Northern Lights and Northern Norway

A few weeks ago, I had a trip to Northern Norway to see and try to photograph the Northern Lights. Of course, that meant I "had" to buy a new lens, as I didn't have a fast wideangle. Since its release, I'd been looking at the 24mm L f/1.4 II, but I couldn't decide whether to get that lens or the Zeiss 21mm or TS/E 24mm. The need for a wide aperture finally decided it and pushed me into the purchase. I was a little over-ambitious, as I tried to get a bit of foreground in focus, using hyperfocal focusing, which is slightly awkward, when the DoF scale goes from 3m to infinity. As a result, I missed focus on quite a few, but I did manage to get some shots of the Aurora, even though activity was pretty quiet.

Aurora Arc by Kernuak, on Flickr

Northern Lights Silhouette by Kernuak, on Flickr

Lights in the Sky by Kernuak, on Flickr
Thanks to you both. I was a bit frustrated when I got back and looked at the northern lights images I had taken, because I didn't take the time to check everything was ok at the time. Luckily, the last two were ok (if a little dim by that time) and the first one had passable focus.


Aug 26, 2010
scrappydog said:
Can you provide any tips? I think a northern lights trip is in my near future.

I do some northern light shooting, and as you already noted, fast and wide lenses are ideal. The EF 15/2.8 Fisheye is a very good and reasonably priced alternative for FF, otherwise the EF-S 10-22/3.5-4.5 has worked very well for me on APS-C. The EF 24/1.4L II on FF is about the ultimate (but pricey) if the northern lights are not right above you, covering the full sky (in which case a wider angle is better). Depth of field is normally not an issue for celestial targets, so shoot wide open. An exception may be made if you want foreground objects in focus as well (making more interesting compositions).

A tip is to try to keep your exposures down to less than 30s, preferably even 10s if possible, as the aurorae are dynamic and change over those timescales. Longer exposures therefore tend to show less structure due to motion blur (you can use this for interesting effects as well). For fainter aurorae don't be afraid to push up the ISO to 1600-3200 as you will likely not need to resolve very small details in the images anyway, meaning they can take some heavy processing. An exception is if you're attempting to get a sharp silhouette, like in the nice tree example by Kernuak above. As always, iso, aperture and exposure time will be trade-offs.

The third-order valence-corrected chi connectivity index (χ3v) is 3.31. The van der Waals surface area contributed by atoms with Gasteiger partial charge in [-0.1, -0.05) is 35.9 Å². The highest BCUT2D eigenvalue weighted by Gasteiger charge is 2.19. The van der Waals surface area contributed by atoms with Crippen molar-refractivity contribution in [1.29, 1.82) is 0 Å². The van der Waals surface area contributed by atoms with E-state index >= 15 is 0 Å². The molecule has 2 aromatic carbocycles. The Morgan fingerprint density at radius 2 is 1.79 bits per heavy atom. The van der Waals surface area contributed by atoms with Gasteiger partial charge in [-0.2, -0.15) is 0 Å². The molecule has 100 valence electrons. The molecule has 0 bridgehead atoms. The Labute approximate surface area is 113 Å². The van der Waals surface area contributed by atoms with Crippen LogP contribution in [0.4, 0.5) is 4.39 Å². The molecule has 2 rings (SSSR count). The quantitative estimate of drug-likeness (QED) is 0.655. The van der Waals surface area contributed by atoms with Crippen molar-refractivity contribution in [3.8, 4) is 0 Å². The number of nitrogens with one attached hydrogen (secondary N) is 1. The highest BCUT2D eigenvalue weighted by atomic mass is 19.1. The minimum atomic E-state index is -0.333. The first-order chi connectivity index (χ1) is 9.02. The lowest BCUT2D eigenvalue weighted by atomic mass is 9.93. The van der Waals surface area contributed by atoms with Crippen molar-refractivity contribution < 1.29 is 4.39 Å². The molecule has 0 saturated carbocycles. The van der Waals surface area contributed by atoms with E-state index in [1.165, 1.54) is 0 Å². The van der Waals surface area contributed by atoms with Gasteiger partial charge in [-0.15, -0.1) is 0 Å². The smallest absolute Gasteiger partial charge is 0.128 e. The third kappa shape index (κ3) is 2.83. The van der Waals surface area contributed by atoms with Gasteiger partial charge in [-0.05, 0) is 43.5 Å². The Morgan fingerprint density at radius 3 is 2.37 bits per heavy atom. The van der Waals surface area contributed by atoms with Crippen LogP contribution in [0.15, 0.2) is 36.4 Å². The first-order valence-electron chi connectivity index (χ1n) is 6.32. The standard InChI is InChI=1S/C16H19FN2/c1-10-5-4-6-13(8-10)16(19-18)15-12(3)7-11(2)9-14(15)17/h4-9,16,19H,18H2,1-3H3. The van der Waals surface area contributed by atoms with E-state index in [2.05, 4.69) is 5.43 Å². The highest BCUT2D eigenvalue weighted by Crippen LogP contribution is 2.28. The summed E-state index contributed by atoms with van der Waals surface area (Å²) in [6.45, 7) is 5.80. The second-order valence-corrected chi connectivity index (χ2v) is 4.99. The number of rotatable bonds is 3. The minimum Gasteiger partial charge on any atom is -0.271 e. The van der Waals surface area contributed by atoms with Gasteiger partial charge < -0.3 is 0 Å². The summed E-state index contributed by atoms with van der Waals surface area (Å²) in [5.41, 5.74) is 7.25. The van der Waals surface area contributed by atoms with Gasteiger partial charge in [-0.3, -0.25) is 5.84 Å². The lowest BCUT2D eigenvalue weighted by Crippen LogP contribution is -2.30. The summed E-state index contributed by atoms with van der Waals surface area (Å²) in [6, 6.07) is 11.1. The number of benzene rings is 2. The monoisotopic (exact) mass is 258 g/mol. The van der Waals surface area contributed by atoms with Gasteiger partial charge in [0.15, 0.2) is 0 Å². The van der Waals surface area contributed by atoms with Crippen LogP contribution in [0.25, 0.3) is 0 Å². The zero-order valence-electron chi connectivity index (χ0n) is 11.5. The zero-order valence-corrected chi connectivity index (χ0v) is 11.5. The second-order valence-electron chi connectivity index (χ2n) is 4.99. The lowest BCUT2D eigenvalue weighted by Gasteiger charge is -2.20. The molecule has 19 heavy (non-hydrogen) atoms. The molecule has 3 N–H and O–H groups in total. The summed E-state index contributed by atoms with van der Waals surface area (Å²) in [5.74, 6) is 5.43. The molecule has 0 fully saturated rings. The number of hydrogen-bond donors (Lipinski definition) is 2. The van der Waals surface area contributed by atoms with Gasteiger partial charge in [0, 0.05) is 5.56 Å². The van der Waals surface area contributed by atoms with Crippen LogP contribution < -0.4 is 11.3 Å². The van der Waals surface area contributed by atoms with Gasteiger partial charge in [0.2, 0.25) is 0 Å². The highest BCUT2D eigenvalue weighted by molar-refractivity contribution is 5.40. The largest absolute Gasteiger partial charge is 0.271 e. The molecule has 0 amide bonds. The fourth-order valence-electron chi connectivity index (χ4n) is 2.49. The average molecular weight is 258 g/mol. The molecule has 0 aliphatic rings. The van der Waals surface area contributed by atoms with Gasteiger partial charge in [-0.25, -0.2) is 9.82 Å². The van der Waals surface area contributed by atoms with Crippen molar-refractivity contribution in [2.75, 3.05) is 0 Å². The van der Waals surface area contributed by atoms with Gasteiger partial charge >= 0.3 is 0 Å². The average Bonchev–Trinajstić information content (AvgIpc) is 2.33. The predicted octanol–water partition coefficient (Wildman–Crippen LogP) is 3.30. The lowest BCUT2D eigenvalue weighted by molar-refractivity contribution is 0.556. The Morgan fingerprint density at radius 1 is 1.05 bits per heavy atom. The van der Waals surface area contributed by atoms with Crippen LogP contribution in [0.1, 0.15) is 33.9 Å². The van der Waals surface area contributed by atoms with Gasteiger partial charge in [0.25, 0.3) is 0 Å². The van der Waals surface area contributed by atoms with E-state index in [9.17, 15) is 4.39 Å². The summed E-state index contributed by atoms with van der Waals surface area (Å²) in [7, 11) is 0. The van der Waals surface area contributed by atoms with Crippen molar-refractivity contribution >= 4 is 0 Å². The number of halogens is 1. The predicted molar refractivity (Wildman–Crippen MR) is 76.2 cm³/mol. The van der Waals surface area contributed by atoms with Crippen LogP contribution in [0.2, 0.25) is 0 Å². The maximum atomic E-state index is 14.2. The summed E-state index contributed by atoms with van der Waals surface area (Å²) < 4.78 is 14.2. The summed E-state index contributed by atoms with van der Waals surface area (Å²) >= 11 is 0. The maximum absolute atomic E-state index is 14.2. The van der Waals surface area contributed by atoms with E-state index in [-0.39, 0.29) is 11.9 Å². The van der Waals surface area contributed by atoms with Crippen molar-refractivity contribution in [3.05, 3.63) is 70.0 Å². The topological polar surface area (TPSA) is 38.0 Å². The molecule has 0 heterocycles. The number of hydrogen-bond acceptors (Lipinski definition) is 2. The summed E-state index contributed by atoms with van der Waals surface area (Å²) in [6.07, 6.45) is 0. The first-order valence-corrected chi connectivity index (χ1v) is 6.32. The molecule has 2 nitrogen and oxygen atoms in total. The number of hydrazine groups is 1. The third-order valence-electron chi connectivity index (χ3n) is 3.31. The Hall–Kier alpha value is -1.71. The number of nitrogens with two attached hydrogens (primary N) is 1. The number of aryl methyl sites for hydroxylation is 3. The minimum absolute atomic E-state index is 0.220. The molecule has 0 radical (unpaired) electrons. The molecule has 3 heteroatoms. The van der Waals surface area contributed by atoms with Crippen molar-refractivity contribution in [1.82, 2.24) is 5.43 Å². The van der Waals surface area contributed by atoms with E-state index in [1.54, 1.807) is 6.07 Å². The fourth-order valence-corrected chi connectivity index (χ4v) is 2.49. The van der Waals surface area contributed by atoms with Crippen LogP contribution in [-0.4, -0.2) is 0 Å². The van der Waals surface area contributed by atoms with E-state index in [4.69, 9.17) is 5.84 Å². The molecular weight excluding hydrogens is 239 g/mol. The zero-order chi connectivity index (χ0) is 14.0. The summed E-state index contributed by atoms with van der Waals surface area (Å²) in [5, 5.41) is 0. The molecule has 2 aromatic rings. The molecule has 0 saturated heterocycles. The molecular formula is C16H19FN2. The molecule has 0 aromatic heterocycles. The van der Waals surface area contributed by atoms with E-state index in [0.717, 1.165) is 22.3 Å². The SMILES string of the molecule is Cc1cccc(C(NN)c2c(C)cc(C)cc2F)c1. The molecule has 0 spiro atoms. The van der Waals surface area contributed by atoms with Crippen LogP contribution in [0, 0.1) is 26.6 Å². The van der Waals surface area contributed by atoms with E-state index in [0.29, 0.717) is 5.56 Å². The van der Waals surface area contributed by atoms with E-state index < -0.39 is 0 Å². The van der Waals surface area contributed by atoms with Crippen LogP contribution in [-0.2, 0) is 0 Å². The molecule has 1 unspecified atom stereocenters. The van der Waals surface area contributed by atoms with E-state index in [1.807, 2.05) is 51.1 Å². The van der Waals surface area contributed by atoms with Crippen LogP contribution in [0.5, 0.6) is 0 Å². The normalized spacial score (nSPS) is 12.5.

Use manual focus and live view with max zoom-in to focus on a bright star or distant street lamp (unless your primary subject is more closely).

What really helps your image of an auora is if you can get to an as dark place as possible with limited light pollution from street lights etc. It makes a huge difference for these faint surface structures!

Aurorae require patience, the intensity can change dramatically over 10's of minutes; if they don't look good to start with, don't dispair; they might grow much brighter in the comiang hours. In my experience, aurorae are best after midnight. Depending on where you are, there are aurora forecast webpages you can consult to better plan your night.

A useful method is to make time-lapse phtography of aurorae. You can just start your camera and take contiuous images for a few hours. Later you can pick out the moment where the aurora was most impressive. And you can make a cool movie showing how the aurorae move in front of a background of slowly moving stars (due to Earth rotation; the stars move about 0-15 degrees in an hour depending on where you look).
I think epsiloneri pretty much covered it and I was pretty much a novice with the lights anyway. One thing the guide said to me, was that he tries not to go above ISO 800, but the 5D MkII does cope with 1600 fine for when you need to go higher. Looking at my images, there is definitely a difference between the ISO 800 and 1600, but I think most people would accept a bit of noise when you're shooting in the pitch black :p. Most advice suggests going for around a 5 second exposure, when it is possible, which isn't that often. I tried ISO 800 at 15 secs and ISO 1600 at 8 secs, when it was at its strongest. I probably should have stopped down a little, to cope better with the depth of field (I did stop down to f/1.6 later) and improve overall sharpness, although I'm not sure how much difference it would have made in reality.
My plan is to have another go in the next aurora season, possibly in Finland, where the weather is more predictable (but also much colder), although, we weren't far from the Finnish border with a bit of travelling.
Thanks Rob.
Btw, I forgot to mention the usual recommendation of f/2.8 or faster lenses, but that said, the 10-22 is commonly used, as are some fisheyes, as epsiloneri mentioned, although I was on full frame, so the 10-22 wasn't an option. Also, don't use filters, apparently you get interference patterns.